With all the incessant fighting on Capital Hill leading to the government shutdown, we are all asking, “Where have all the great leaders gone?”
It seems like our leaders have failed us in so many ways, mainly by their selfishness in focusing on their interests instead of the people’s needs.
Fortunately, we have a great local leader in our backyard: Tim Hall, president of Austin Peay State University. Because of his stewardship, APSU was voted as one of the best universities to work for in the United States for the past two years.
President Hall has a positive and affirming attitude that has had a trickle-down effect on the faculty and staff, producing a wonderful synergy that now permeates the schoolgrounds. As a faculty member for the past 15 years, I can say, without a doubt, he is the best president we have had in my tenure.
While APSU has greatly benefited from Hall’s presence on campus, anyone could gain from his leadership style and philosophies. His principles of leadership can help you to become a better self-leader. A self-leader follows a positive, affirming lead in life.
Regardless of whether you are a businessexecutive, student or musician, you must take the lead in your success. Here are a few of Tim Hall’s key leadership principles that can help create a transformation in your life:
1. Great leaders have great emotional intelligence, or EQ. When you interact with President Hall, he always leaves you feeling good about yourself. Furthermore, he gives off great energy — he’s always smiling and in a good mood.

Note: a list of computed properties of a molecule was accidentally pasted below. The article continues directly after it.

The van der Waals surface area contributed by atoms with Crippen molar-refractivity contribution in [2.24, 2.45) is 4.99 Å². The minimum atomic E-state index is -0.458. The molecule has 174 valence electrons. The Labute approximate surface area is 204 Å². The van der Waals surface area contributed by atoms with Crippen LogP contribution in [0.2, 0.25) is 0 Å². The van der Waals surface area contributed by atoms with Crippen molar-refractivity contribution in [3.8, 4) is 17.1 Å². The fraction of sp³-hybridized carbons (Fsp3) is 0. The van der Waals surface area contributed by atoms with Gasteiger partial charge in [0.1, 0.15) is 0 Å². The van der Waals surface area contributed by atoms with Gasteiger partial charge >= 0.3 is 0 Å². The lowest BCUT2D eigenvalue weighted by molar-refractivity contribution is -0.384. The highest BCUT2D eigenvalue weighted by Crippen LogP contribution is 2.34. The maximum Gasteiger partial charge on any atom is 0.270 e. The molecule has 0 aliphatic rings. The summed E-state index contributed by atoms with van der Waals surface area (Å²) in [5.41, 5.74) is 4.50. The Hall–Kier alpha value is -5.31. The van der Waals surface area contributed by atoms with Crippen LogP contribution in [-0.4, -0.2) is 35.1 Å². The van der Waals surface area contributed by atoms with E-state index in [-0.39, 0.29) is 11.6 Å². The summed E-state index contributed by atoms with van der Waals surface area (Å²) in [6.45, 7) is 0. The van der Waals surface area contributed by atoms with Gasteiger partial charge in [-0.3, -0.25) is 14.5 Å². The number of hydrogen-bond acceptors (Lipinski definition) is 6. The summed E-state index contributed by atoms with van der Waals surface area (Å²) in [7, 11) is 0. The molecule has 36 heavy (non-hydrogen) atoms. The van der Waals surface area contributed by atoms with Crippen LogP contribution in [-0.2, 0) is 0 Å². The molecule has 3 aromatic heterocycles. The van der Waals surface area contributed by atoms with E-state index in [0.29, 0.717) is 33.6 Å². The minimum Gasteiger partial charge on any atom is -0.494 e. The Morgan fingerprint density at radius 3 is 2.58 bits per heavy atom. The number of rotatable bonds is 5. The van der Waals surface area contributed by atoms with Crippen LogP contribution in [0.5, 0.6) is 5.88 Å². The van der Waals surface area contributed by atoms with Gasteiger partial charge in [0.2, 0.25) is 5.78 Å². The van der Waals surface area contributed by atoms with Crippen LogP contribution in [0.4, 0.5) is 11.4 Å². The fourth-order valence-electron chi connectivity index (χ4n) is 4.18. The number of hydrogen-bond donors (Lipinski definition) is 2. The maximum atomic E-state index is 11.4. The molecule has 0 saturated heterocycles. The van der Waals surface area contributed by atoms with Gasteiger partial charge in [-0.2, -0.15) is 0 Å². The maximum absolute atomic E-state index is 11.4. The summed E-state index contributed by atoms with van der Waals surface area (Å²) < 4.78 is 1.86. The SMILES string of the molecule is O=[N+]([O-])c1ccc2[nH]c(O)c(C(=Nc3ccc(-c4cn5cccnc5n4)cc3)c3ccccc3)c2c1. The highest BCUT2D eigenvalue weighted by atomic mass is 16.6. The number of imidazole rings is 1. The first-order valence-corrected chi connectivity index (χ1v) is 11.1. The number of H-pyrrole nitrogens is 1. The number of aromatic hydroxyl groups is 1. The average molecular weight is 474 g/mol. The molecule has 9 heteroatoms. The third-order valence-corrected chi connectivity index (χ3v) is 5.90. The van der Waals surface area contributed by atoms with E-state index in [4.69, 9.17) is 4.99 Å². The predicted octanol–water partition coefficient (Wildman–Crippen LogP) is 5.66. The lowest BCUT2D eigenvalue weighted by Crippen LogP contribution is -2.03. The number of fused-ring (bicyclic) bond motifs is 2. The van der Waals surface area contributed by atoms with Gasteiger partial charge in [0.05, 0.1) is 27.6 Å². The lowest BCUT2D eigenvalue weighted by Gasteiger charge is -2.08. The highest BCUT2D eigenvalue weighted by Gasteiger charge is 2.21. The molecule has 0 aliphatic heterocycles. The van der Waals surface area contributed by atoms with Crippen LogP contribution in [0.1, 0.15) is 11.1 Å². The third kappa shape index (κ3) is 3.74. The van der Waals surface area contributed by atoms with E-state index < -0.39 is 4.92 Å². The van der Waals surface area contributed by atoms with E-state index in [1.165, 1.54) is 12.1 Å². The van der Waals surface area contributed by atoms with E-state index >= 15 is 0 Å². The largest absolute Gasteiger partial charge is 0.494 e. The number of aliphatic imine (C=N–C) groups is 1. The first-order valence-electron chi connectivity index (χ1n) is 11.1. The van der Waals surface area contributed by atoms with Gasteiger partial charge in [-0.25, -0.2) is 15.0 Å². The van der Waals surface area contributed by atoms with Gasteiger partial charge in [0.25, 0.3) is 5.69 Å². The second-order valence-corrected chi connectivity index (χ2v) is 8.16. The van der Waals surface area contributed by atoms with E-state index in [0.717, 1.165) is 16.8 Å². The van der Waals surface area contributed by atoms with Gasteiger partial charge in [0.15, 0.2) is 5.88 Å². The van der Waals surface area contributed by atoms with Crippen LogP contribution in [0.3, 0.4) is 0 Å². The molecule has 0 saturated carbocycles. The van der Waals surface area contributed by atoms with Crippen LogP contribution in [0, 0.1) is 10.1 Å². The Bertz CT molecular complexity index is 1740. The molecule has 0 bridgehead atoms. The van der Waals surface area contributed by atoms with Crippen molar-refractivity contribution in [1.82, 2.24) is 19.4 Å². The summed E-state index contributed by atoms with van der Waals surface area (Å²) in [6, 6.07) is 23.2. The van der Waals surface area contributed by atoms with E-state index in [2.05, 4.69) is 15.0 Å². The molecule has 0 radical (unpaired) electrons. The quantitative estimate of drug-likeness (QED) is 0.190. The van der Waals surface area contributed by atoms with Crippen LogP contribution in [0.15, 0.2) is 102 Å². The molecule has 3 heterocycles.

A self-leader gives off positive energy and, in return, gets it back in his or her life.
2. Great leaders have solid values. Being unethical will catch up to you. As Hall told me, “It is hard to hide being unethical. Your actions will find you out.”
A self-leader talks the talk and walks the walk. This builds a bridge of trust with others.
3. Great leaders believe in the potential of others. When you have high expectations of others, your interactions are more favorable. The feedback is more positive. As a result, people begin to have higher expectations in what they can do, which leads to greater performance. This is the definition of a self-fulfilling prophecy. From day one, Tim Hall believed that APSU had amazing potential. A self-leader believes in his or her own amazing potential.
This is originally posted in the Tennessean in my business column: The Head Coach.
Gregg Steinberg is a professor of human performance at Austin Peay State University. The author of the Washington Post best-selling book, “Full Throttle,” he coaches business executives as well as speaks to businesses about mental and emotional toughness. Email firstname.lastname@example.org or seewww.drgreggsteinberg.com/.